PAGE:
St. John said that when she first came to take the job, she had never seen anything like it before.
“No one does it like this,” she said. “It’s brilliant.”
She said that this approach allows Bedford County to provide services for domestic violence victims that aren’t available in other communities. It also meant that the domestic violence program was also able to immediately benefit from relationships that Langford had built up with local law enforcement and the Commonwealth’s Attorney office over the years.
Bedford Group Homes also got started under Langford’s watch.
Prior to the establishment of the group homes, the county was having to send children with serious behavioral problems, out of the county for treatment mandated under state law. Although Langford oversaw the development of the group homes, located on Falling Creek Road, he credits District 1 Supervisor Dale Wheeler for the idea.
Wheeler said that he thought that these youth should be cared for locally.
“I thought we could do a better job,” he said. “But, I give him [Langford] all the credit. He was listening.”
“I think it’s Leighton’s baby and a wonderful success story,” he added.
Wheeler wishes Langford wasn’t retiring.
“I don’t think he’s old enough to retire,” he joked.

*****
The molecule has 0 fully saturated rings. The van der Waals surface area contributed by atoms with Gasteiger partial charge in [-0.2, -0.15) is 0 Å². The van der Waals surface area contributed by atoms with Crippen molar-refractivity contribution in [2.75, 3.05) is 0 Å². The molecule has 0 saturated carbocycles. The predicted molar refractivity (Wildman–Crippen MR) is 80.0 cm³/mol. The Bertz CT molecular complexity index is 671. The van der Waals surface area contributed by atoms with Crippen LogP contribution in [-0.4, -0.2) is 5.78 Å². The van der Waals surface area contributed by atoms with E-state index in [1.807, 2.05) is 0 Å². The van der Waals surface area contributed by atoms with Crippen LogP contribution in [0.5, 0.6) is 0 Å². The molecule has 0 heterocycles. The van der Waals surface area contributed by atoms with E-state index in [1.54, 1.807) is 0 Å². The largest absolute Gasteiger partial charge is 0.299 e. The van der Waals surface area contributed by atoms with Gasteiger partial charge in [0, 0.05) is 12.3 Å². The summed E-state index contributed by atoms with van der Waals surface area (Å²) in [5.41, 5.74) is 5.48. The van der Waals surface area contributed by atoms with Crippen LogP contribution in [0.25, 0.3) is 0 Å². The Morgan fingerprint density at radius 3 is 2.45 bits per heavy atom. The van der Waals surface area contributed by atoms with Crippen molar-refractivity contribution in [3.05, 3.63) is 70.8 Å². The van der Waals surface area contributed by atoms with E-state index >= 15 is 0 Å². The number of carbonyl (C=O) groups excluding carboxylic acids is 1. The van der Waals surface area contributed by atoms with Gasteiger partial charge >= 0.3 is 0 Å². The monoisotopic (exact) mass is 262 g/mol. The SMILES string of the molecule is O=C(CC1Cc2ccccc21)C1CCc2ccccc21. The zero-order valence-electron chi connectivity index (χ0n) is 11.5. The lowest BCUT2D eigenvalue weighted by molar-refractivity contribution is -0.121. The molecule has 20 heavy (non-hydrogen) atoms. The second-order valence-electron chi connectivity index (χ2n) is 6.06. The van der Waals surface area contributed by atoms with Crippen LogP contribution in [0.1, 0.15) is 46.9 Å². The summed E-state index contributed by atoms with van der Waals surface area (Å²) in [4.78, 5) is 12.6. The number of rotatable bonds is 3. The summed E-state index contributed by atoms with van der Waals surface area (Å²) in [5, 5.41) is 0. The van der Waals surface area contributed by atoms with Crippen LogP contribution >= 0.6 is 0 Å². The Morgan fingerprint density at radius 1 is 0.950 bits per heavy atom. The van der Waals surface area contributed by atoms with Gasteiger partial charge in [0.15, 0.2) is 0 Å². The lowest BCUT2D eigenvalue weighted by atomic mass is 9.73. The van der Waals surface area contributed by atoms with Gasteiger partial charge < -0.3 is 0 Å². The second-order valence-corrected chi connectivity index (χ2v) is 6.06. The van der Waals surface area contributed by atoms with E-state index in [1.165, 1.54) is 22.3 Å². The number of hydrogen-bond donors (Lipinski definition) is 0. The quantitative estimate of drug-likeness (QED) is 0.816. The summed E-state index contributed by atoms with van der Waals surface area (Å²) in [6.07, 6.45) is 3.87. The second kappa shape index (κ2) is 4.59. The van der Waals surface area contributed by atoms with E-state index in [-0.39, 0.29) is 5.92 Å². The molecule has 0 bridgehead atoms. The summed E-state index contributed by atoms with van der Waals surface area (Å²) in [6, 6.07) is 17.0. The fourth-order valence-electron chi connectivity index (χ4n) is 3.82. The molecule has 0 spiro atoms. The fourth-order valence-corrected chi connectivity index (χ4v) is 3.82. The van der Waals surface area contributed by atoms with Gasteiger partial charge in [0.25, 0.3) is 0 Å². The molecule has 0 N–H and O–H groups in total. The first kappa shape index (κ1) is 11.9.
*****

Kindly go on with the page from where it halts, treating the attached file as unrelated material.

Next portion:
“I think he’s done an outstanding job,” Wheeler added. “I feel like it leaves a big hole.”
Langford believes that there are still challenges to which nobody has yet found an answer. One is nursing home care for elderly people who need this. He said that $4 million per month of Bedford County’s Medicaid expenditures go for long term care for the elderly. Staying in a nursing home costs between $6,000 and $7,000 per month. As a result, many people end up seeking Medicaid to pay for this because it doesn’t take long, at that rate, for them to outlive their resources. Langford said that Bedford County has 5,500 Medicaid cases and 40 percent of those are for long-term care.
Another issue is case management for mentally ill people. Some decades ago, Virginia got rid of its mental hospitals. The problem is, that there aren’t adequate resources to provide case management for them. There are medications that help some types of mental illness, but Langford said that they have side effects and mentally ill people often stop taking them.
Langford sees cows in his own future. Langford and his brother-in-law operate the farm on which Langford grew up. The tobacco is long gone and the two now raise Black Angus cattle.
“We have 75 brood cows,” he said.